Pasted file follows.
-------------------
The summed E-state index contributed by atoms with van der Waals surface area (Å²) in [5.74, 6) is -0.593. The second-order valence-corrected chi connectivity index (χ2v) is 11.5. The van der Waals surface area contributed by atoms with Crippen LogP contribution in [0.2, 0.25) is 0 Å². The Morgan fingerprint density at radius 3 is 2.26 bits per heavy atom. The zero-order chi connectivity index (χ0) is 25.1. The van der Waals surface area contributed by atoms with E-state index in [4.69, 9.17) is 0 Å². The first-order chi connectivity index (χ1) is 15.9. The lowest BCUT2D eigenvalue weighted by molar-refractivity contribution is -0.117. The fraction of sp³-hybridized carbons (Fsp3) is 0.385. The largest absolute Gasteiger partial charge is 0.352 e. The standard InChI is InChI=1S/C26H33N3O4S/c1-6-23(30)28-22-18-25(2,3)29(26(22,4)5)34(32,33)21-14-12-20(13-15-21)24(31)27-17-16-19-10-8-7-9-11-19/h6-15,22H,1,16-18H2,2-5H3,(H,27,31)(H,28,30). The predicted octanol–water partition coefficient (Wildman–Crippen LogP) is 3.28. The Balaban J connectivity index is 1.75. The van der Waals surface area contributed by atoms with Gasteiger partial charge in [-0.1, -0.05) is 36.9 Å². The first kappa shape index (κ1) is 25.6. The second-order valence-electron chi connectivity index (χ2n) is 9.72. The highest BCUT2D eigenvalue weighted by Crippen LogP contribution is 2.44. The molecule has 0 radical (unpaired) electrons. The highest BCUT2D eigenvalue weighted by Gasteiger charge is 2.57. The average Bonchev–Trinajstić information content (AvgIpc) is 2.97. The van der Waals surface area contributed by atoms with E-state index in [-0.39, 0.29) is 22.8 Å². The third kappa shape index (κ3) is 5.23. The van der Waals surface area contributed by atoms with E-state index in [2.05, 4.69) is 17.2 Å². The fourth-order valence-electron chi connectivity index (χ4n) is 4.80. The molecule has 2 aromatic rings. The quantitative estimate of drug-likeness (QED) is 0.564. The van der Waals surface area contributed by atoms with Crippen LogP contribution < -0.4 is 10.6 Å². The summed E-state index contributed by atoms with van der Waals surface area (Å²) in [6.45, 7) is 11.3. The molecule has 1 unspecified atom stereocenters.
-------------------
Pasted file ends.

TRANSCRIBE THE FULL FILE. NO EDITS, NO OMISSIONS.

The summed E-state index contributed by atoms with van der Waals surface area (Å²) in [5.74, 6) is -0.593. The second-order valence-corrected chi connectivity index (χ2v) is 11.5. The van der Waals surface area contributed by atoms with Crippen LogP contribution in [0.2, 0.25) is 0 Å². The Morgan fingerprint density at radius 3 is 2.26 bits per heavy atom. The zero-order chi connectivity index (χ0) is 25.1. The van der Waals surface area contributed by atoms with E-state index in [4.69, 9.17) is 0 Å². The first-order chi connectivity index (χ1) is 15.9. The lowest BCUT2D eigenvalue weighted by molar-refractivity contribution is -0.117. The fraction of sp³-hybridized carbons (Fsp3) is 0.385. The largest absolute Gasteiger partial charge is 0.352 e. The standard InChI is InChI=1S/C26H33N3O4S/c1-6-23(30)28-22-18-25(2,3)29(26(22,4)5)34(32,33)21-14-12-20(13-15-21)24(31)27-17-16-19-10-8-7-9-11-19/h6-15,22H,1,16-18H2,2-5H3,(H,27,31)(H,28,30). The predicted octanol–water partition coefficient (Wildman–Crippen LogP) is 3.28. The Balaban J connectivity index is 1.75. The van der Waals surface area contributed by atoms with Gasteiger partial charge in [-0.1, -0.05) is 36.9 Å². The first kappa shape index (κ1) is 25.6. The second-order valence-electron chi connectivity index (χ2n) is 9.72. The highest BCUT2D eigenvalue weighted by Crippen LogP contribution is 2.44. The molecule has 0 radical (unpaired) electrons. The highest BCUT2D eigenvalue weighted by Gasteiger charge is 2.57. The average Bonchev–Trinajstić information content (AvgIpc) is 2.97. The van der Waals surface area contributed by atoms with E-state index in [-0.39, 0.29) is 22.8 Å². The third kappa shape index (κ3) is 5.23. The van der Waals surface area contributed by atoms with E-state index in [2.05, 4.69) is 17.2 Å². The fourth-order valence-electron chi connectivity index (χ4n) is 4.80. The molecule has 2 aromatic rings. The quantitative estimate of drug-likeness (QED) is 0.564. The van der Waals surface area contributed by atoms with Crippen LogP contribution < -0.4 is 10.6 Å². The summed E-state index contributed by atoms with van der Waals surface area (Å²) in [6.45, 7) is 11.3. The molecule has 1 unspecified atom stereocenters.